If there is a problem with this, let me know and I will try to correct the directions.

And no, I don't work for AOTA, though I totally would if I had the chance. I'm just an OT who is also a computer nerd and thinks that being active in the state and national association is a good benefit. :)

Merry File Sharing Day!

So I finally took my memory key to work and got my files off of there. Browse as you wish, I only ask that you do not plagiarize or submit works as your own, but feel free to print for patients. Burst ahead for file-sharing goodness!

OK... so apparently, you cannot upload text files or pdfs to OT Connections. Therefore, it cannot be the prime sharing source. Please let me know if the google documents do not show up correctly and I will email the item to you.

Homemade Adaptive Equipment- instructions for making sock aid, dressing stick, and long sponge in English and Spanish. I ran it through a translator, please don't blame me for the grammar. Speaking of long handled sponges & shoehorns, I always send people to the drugstore or dollar store for these items.

Potential Friends Worksheet
- I made up this simple sheet for a child w/ Asperger's who was really upset about not being able to make friends. He liked to plan things out, so we tried breaking down introductory conversations step by step, and then practiced one of these with a PT on break.

Heavy Work Handout- Here's a handout on different heavy work activities, it's mostly for parents but does have a few ideas for classrooms. I did borrow and compile from different sensory resources, the main 2 are referenced.

Yoga Exercises for your Back- I copied and pasted out selected yoga exercises that work on back muscles, unfortunately, I cannot remember the source site.

Tips to Decrease Back Pain (for children)- Here are some child-specific strategies to reduce back pain.

UE AROM handout- goes through basic arm stretches in layman's terms.

I have a hip precautions handout, but only in pdf... I'll have to copy it into word format before sharing.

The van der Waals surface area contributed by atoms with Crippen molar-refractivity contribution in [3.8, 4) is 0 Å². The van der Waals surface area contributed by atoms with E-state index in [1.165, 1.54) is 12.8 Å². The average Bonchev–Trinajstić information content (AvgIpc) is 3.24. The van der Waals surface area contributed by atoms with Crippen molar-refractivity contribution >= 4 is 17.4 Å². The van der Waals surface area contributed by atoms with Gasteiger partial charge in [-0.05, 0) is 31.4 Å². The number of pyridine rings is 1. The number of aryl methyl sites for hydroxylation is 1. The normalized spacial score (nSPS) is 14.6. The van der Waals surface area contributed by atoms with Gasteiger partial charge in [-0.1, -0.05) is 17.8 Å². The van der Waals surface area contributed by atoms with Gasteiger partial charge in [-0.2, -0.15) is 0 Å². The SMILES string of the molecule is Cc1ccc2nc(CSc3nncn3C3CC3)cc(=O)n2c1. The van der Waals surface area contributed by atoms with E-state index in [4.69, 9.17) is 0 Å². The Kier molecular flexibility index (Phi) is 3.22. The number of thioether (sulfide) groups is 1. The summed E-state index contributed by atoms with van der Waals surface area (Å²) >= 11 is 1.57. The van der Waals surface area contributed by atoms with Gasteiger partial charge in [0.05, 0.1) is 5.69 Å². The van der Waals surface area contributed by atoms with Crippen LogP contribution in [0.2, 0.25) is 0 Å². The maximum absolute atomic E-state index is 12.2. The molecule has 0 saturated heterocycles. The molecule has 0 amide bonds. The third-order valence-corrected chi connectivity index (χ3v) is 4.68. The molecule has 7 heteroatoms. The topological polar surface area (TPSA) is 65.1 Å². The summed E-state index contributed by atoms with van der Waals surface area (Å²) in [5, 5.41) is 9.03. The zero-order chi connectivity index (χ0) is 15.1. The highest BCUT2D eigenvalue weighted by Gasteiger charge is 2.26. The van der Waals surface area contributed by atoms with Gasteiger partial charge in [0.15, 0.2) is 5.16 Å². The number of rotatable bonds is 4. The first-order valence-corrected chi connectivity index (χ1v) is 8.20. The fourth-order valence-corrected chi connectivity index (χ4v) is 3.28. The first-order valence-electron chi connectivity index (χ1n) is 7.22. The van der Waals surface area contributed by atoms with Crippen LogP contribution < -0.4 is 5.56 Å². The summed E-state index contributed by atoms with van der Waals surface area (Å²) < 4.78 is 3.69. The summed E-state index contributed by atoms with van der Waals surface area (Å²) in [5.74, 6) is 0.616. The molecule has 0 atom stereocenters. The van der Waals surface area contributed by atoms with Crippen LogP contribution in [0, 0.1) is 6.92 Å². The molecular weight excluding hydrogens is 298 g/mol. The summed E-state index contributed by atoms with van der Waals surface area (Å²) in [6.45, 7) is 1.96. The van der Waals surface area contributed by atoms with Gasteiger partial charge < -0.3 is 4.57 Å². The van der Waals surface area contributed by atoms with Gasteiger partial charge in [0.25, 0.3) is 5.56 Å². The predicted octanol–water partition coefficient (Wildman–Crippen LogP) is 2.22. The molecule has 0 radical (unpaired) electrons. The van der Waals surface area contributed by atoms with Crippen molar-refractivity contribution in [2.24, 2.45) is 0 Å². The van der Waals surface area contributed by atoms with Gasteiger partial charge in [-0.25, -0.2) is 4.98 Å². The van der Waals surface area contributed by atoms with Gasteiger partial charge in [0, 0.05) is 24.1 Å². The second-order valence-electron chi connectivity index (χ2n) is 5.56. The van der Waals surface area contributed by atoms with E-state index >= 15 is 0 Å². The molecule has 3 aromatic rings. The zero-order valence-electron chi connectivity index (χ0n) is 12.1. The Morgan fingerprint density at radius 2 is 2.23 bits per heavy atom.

As an extra bonus for those of you who have read so far down the page, I will tell you that I found ALL of my files from school on this magical memory key, and will share them as quickly as I can, but it will be difficult as I am probably busier this time of year more than any other. There's some great stuff, and one early post will have to be on old-school homemade AE. For other great pediatric handouts, try Super Duper Publications and of course AOTA has great consumer tip sheets.


OT Connections

So I am on OT Connections now (Title links to the homepage). I uploaded a new picture for that avatar, so I will probably change this one to match. Obviously my wedding photo wasn't very OT-related, but I really don't have pictures of me doing OT-things. Someone should have been taking pictures in class, but even when our school did publicity photos of "OT class" they were always very staged.

Can't promise how much time I will spend on there, but hopefully some good networking and information sharing will come about. I haven't tested the file upload yet, but if it works well I will throw over Google Documents and share things over that network.

My inservice went well today, shared some updates about opening our state practice act and the changes that are intended... tried to bug my colleagues into joining our state association. It actually costs less than dinner for 2 most places, so for OTs who make 5 figures, it doesn't really seem like a big sacrifice. We'll see if my 'prodding' had any result. Also at work today, I got some sensory profiles graded and papers filed away (Coworker: "I can actually see the formica on your desk! There is a desk there!") AND I took my thumb drive and copied all my files, so hopefully I can spend a little time this weekend sharing some of the things I've been working on.

Also on the list of things to do is to make a handout for simple modifications to make a home w/c accessible, since I have my first amputee since fieldwork and this will likely be her discharge disposition. I have ample resources, I just need to combine them efficiently in handout form.